News In Brief
President Clinton had until today to respond to a formal summons served by the Senate concerning obstruction-of-justice and perjury charges. His impeachment trial is to officially open Wednesday. The compromise the Senate reached Friday behind closed doors is likely to delay for about two weeks a showdown over whether witnesses will be called. Meanwhile, the White House said the president intends to go ahead with his scheduled Jan. 19 State of the Union address.
Congresses and administrations failed for a decade to fund the security that might have prevented bombings at two embassies in Africa last year, a joint report by two Accountability Review Boards said. The remedy is to spend about $1.4 billion a year for the next 10 years to make US embassies safer - and to make security a much higher priority in diplomats' thinking, according to the report. It was submitted by retired Adm. William Crowe, chairman of the boards.
The US will increase the number of warplanes patrolling "no fly" zones over Iraq, Marine Gen. Anthony Zinni reported. He said he had asked for another eight F-16 C-J fighter jets and four more tankers to refuel planes in flight. Meanwhile, the Pentagon doubled its estimate of damage inflicted during US- British airstrikes Dec. 16-19, saying they set Iraq's weapons program back two years and killed 600 to 2,000 Iraqi Republican Guard members, including some key leaders.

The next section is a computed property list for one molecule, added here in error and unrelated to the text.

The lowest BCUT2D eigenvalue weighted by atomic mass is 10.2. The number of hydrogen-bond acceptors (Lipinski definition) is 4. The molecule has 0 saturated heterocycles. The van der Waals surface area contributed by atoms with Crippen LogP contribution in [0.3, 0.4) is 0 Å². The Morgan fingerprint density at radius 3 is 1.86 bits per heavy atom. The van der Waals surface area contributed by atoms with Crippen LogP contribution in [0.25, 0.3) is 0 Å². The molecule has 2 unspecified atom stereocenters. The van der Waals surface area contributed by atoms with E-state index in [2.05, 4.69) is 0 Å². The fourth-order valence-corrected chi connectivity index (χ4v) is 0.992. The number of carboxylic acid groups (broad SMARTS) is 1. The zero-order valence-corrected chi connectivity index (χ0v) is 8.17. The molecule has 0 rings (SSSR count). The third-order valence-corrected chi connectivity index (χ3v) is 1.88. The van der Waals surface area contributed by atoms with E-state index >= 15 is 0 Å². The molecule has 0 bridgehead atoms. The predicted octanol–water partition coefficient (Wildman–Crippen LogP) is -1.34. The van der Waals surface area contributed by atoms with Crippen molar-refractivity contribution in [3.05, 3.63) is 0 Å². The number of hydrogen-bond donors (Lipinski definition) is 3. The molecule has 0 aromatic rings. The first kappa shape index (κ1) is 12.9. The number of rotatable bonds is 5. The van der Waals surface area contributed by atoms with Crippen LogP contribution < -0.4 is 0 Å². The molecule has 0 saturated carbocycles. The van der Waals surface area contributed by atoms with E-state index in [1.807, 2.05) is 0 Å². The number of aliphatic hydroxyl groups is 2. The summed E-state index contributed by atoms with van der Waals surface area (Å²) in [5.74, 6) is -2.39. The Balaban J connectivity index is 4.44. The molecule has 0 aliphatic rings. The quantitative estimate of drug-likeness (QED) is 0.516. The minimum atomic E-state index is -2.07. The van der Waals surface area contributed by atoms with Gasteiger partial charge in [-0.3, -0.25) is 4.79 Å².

Former Tennessee Gov. Lamar Alexander formed an exploratory committee for seeking the presidency in 2000. He is the third Republican to formally establish a committee for the campaign, following Arizona Sen. John McCain and New Hampshire Sen. Bob Smith. Meanwhile, Sen. Paul Wellstone, a liberal Democrat from Minnesota, said he won't run in 2000 because of a back condition that will not allow him to endure such a campaign and still represent constituents well.
An appeals court reversed a decision making it illegal for US prosecutors to offer leniency in exchange for the testimony of cooperating witnesses. The ruling came in Denver on a 9-to-3 vote of the full Tenth Circuit Court of Appeals. It said an earlier ruling by a three-judge panel of the court that the practice amounted to bribery was "patently absurd." The main issue: whether a federal antibribery law applies to US prosecutors.
The top two executives of Salt Lake City's Olympic organizing committee resigned amid disclosures that civic boosters had given cash - in one case, more than $70,000 - to members of the International Olympic Committee, which selects host cities. In 1995, the IOC awarded the 2002 Winter Games to Salt Lake City.
The Immigration and Naturalization Service said it had deported a record 171,154 foreigners during the fiscal year that ended in September - up 50 percent from a 1997 record of 114,386. The 1998 figure doesn't include some 1.5 million illegal immigrants apprehended at US borders and immediately turned back.